Was your travel disrupted? Here’s what you’re owed — and what you won’t get
The weather may be clearing, but many travellers are still unable to reach their destination or return home after last week’s winter storm. Many others are still waiting for answers and refunds after their travel plans went awry.
Hundreds of Canadians have spent days stuck in Mexico, Cuba and the Dominican Republic after Sunwing repeatedly cancelled their flights home. Stranded flyers say they have received little information or support from the airline.
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WestJet and Air Canada passengers also reported issues reaching their destinations.
Meanwhile, some rail passengers are still waiting to reach their destinations after Via Rail trains were halted between Windsor and Quebec City overnight Friday into Saturday, leaving travellers stuck on board for more than 20 hours. Via Rail resumed service between Toronto, Ottawa and Montreal on Tuesday but warned of significant delays due to congestion along the routes.
While some travellers wait to find out when they might reach their destinations, others are wondering when they might receive refunds and compensation — if, that is, they’re entitled to anything at all.
Air travel rights
There are clear rules for Canadian airlines in case of delays and cancellations, but exactly what passengers are entitled to depends on the cause of the disruption. For instance, if passengers are grounded due to reasons within the airline’s control — such as crew shortages — they are entitled to food and drink, accommodation if they have to wait overnight for a new flight, and compensation if their flight delay was more than three hours.
But if the situation is outside of the airline’s control, such as bad weather, passengers don’t get those same standards of care or compensation.
Large airlines are also supposed to rebook passengers on a new flight to their destination within 48 hours of their original departure time, even if that means booking them a ticket on a competitor’s flight. But small airlines, such as Sunwing, are required to only rebook passengers on their next available flight, or on another airline they have a partnership with.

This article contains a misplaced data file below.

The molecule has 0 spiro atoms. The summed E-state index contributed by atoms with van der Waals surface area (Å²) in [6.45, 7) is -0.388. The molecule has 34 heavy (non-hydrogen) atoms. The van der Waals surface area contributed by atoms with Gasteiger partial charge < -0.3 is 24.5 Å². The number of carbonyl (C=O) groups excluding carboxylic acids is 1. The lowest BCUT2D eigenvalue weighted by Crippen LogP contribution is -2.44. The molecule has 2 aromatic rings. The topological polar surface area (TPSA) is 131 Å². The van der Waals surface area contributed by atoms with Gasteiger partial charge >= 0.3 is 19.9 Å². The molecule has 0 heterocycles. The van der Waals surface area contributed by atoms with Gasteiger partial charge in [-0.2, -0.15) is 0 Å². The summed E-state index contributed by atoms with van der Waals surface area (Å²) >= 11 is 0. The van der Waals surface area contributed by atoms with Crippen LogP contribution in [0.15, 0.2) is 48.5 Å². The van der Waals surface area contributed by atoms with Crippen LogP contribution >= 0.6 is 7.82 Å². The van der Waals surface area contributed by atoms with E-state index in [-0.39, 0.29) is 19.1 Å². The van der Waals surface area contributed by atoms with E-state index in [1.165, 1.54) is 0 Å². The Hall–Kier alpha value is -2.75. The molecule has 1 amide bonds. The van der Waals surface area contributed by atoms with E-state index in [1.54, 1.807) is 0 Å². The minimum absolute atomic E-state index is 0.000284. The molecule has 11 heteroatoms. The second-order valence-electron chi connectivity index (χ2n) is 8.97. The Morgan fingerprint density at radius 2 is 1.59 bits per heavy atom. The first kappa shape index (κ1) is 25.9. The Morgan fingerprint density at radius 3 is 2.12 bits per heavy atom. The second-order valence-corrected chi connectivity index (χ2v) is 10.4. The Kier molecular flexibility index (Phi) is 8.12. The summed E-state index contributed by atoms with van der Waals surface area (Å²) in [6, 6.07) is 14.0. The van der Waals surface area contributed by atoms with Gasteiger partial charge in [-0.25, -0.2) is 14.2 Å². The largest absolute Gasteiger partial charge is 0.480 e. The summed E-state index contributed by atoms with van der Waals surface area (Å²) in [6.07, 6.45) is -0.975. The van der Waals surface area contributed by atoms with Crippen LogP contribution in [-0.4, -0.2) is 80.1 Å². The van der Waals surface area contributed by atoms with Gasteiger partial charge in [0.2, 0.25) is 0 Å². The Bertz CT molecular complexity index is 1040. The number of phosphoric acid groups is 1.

In a statement, Sunwing said it was working to organize “recovery” flights, and said customers could book their own flights home on a different airline and then submit a refund request for their unused Sunwing flight.
John Lawford, executive director of the Public Interest Advocacy Centre in Ottawa, said it appeared that airlines were not being “forthcoming” with passengers about their right to be rebooked on another carrier.
“Insist on trying to get a flight on a different airline…. Passengers should know they have that right if they can’t be rebooked within two days,” Lawford said.
He recommends that any delayed or stranded passengers keep all of their receipts and file a claim for compensation with their airline.
Fewer rights for rail passengers
There are no equivalent passenger rights protecting rail travellers — meaning Via Rail customers whose trips were disrupted in recent days are entitled only to whatever the company wants to give them.
In a statement to CBC News on Tuesday, Via Rail said passengers whose trains were cancelled between Dec. 24 and 26 would automatically receive a full refund. Passengers could cancel Dec. 27 trips online and obtain a refund.
Customers would need to contact Via Rail to request a refund for a connecting leg of their journey or a return trip.
It was unclear whether passengers who spent lengthy periods trapped on stopped trains last week would receive any compensation.
Via Rail said all trains on its Toronto to Ottawa and Toronto to Montreal routes would be running on the regular schedule beginning on Wednesday, but delays were possible.
In the United States, Southwest Airlines is facing extra scrutiny after cancelling thousands of flights and leaving travellers stranded at airports across the country in recent days.
The U.S. Department of Transportation and the U.S. Senate committee on commerce, science and transportation both plan to look into the airline’s actions — including why it cancelled even more flights after the worst of the bad weather had passed.
Lawford suggested that Canadian travellers could put pressure on lawmakers to improve air passenger rights by contacting their local MP to share their travel experience.
In a statement to CBC News, a spokesperson for federal Transport Minister Omar Alghabra said his office and Transport Canada were “in regular contact with airlines and airports to ensure they have what they need to keep passengers moving safely.”
Regarding Via Rail’s disruptions, the spokesperson said the government would “hold all those involved accountable,” without providing further details.